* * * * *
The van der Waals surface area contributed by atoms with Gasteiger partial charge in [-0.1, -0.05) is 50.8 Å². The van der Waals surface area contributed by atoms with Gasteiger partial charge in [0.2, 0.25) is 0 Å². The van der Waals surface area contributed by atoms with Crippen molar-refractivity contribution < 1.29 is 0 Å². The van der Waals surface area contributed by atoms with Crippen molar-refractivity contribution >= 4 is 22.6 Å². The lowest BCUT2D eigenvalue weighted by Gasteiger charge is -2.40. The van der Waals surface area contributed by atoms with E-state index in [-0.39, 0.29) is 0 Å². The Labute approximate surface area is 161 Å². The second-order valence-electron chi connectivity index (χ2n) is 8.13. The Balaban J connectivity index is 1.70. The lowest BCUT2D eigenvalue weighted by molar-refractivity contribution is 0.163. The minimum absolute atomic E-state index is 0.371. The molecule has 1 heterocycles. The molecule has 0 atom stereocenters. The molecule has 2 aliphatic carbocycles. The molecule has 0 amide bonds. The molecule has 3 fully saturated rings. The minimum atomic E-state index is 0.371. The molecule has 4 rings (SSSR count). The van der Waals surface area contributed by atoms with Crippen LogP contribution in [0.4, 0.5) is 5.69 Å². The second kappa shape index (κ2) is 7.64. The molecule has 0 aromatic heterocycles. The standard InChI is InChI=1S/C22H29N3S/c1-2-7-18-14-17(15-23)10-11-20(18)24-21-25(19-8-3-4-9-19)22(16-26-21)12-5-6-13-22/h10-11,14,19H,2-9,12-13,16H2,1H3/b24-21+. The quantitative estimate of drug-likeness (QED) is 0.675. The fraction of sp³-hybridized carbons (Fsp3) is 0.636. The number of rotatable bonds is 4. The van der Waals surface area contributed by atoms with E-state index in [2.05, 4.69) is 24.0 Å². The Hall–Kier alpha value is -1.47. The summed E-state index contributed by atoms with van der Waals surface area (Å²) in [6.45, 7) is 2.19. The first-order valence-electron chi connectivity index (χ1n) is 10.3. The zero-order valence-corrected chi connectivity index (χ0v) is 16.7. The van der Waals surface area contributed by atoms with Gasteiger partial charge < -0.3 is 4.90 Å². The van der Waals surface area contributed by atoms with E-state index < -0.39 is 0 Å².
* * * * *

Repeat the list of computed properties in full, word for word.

The van der Waals surface area contributed by atoms with Gasteiger partial charge in [-0.1, -0.05) is 50.8 Å². The van der Waals surface area contributed by atoms with Gasteiger partial charge in [0.2, 0.25) is 0 Å². The van der Waals surface area contributed by atoms with Crippen molar-refractivity contribution < 1.29 is 0 Å². The van der Waals surface area contributed by atoms with Crippen molar-refractivity contribution >= 4 is 22.6 Å². The lowest BCUT2D eigenvalue weighted by Gasteiger charge is -2.40. The van der Waals surface area contributed by atoms with E-state index in [-0.39, 0.29) is 0 Å². The Labute approximate surface area is 161 Å². The second-order valence-electron chi connectivity index (χ2n) is 8.13. The Balaban J connectivity index is 1.70. The lowest BCUT2D eigenvalue weighted by molar-refractivity contribution is 0.163. The minimum absolute atomic E-state index is 0.371. The molecule has 1 heterocycles. The molecule has 0 atom stereocenters. The molecule has 2 aliphatic carbocycles. The molecule has 0 amide bonds. The molecule has 3 fully saturated rings. The minimum atomic E-state index is 0.371. The molecule has 4 rings (SSSR count). The van der Waals surface area contributed by atoms with Crippen LogP contribution in [0.4, 0.5) is 5.69 Å². The second kappa shape index (κ2) is 7.64. The molecule has 0 aromatic heterocycles. The standard InChI is InChI=1S/C22H29N3S/c1-2-7-18-14-17(15-23)10-11-20(18)24-21-25(19-8-3-4-9-19)22(16-26-21)12-5-6-13-22/h10-11,14,19H,2-9,12-13,16H2,1H3/b24-21+. The quantitative estimate of drug-likeness (QED) is 0.675. The fraction of sp³-hybridized carbons (Fsp3) is 0.636. The number of rotatable bonds is 4. The van der Waals surface area contributed by atoms with E-state index in [2.05, 4.69) is 24.0 Å². The Hall–Kier alpha value is -1.47. The summed E-state index contributed by atoms with van der Waals surface area (Å²) in [6.45, 7) is 2.19. The first-order valence-electron chi connectivity index (χ1n) is 10.3. The zero-order valence-corrected chi connectivity index (χ0v) is 16.7. The van der Waals surface area contributed by atoms with Gasteiger partial charge < -0.3 is 4.90 Å². The van der Waals surface area contributed by atoms with E-state index < -0.39 is 0 Å².